Carrot Early Scarlet Horn A very popular early variety with great flavour if eaten raw fresh out of the garden.
Carrot Primecut 59 F1 Grow this one just to pull it when it is still very young. The delicate little pointy roots are delicious.
Carrot Autumn King 2 This has to be the mainstay carrot. Strong grower. Very reliable. This variety can be left in the ground right through the winter until require.
Onto leeks. My favourite winter Veg.
Leek Musselburgh Bomb proof variety. Superb flavour and totally reliable.
Onions are next. Lets not cry!
Spring Onion White Lisbon This is one of the first vegetables I ever grew, and it is still as good as ever.
Onion Bedforshire Champion Best grown from sets, not seed. Totally reliable main crop onion. Good culinary variety with excellent keeping qualities .
Onion Rijnsburger 5 Best grown from sets, not seed. This Dutch variety produces small, firm round bulbs. It has an excellent flavour and is one of the best keeping varieties.
Onion Red Baron If you want to try a Red onion then this is far and away the best variety. Shiny purple skin, firm bulbs and a sweet flavour.
Onto Parsnips. An indispensable winter vegetable. What would roast beef be without roast parsnip !
Parsnip Palace F1 A smooth even rooted variety. Can be left in the ground until required.
Radish – Does anyone still eat Radish ? In case you still enjoy this funny little vegetable the best variety is French Breakfast It is easy to grow and has a mild flavour.
Shallots. One of the most important ingredients in the kitchen, and a fascinating plant to grow. You are best advised to grow them from ’sets’ rather than seed. Seed growing can be a lengthy process and a bit fiddly.
Shallot Golden Gourmet A very reliable shallot. Round firm bulbs with a very good flavour. Good for pickling.
Shallot Jermor This shallot is a true French ’longue’ variety, but it will grow quite well in our own very unpredictable climate. This variety has a superb flavour.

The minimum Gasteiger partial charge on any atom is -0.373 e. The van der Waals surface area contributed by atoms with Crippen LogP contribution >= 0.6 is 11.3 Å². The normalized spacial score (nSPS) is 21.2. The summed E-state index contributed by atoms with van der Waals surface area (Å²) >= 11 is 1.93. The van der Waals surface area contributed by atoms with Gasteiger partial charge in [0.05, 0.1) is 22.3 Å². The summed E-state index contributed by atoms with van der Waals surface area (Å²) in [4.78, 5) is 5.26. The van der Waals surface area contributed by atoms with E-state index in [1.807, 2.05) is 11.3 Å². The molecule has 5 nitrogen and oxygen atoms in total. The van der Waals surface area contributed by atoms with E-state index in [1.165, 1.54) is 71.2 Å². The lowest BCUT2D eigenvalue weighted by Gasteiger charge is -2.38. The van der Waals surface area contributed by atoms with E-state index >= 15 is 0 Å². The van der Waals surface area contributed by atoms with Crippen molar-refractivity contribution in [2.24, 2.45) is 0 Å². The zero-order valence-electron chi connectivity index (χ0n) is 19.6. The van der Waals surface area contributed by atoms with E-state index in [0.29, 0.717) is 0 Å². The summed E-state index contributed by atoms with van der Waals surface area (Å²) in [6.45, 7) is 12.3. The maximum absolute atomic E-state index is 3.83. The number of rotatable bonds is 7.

Beetroot. Colour in the kitchen Garden. Purifies the blood – so they say….?
Beetroot Solist This variety can be pulled when still very young and used as ’baby beets’ or left to mature.
Beetroot Boulthardy A very popular variety that has been tried and tested for years. It can be sown earlier than most varieties.
Finally in your seed list- but still very important- are the Peas and Beans. If you liken the kitchen garden to a ’landscape’ area, then the Peas and Beans give height to the layouts profile.
Broad Bean Bunyards Exhibition. This variety has been around for a long time, and rightly so. It will provide you with a heavy yield of well flavoured beans.
Broad Bean Piccola This is a green seeded variety and has a superb flavour. Delicious with a white mild onion sauce.
Runner Bean Kelvedon Wonder. I make no apologies for recommending this old variety. The best time to pick your runner beans is before all the shops are full of cheap beans. Kelvedon Wonder will always beat any other variety in earliness.
Runner Bean White Lady. This white flowered variety produces a delicious bean and has a very high yield.
Climbing French Bean Cobra This variety will look good in the herbaceous border with its abundant violet flowers. The beans are prolific and tender.
French Bean Dwarf Safari. A bean from Kenya. Heavy yield of tender beans.
There are still quite a few varieties of Vegetable that I know you will want to grow, but can I suggest that you grow these from plants, not seeds. I say this because the Cost of the seed and the costs of growing these varieties will be higher than buying the plants. This list is as follows:
Cucurbits Marrow, Cucumber, Melon, Courgette, Gourds.
We will return shortly to choosing Vegetable Plants, and I will go through the varieties that I think will give you the best return for your labours.
All the above suggestions are not, by any means, exhaustive. There are many, many other interesting varieties of Vegetable that you should certainly try and grow from seed, and I strongly encourage you to ‘Have a Go!’
The kitchen garden is the most absorbing of all Horticultural pursuits. Not only are you attempting to produce plants to satisfy the most basic of human needs – food, you are also pitting your skills against endless problems that ‘Old Ma Nature’ will surely put in your way. You are also trying to achieve as much ascetic value as you can.
There is probably nothing more satisfying than viewing you ’Patch’ on a Summer evening and thinking to yourself ’ That looks bloody Great!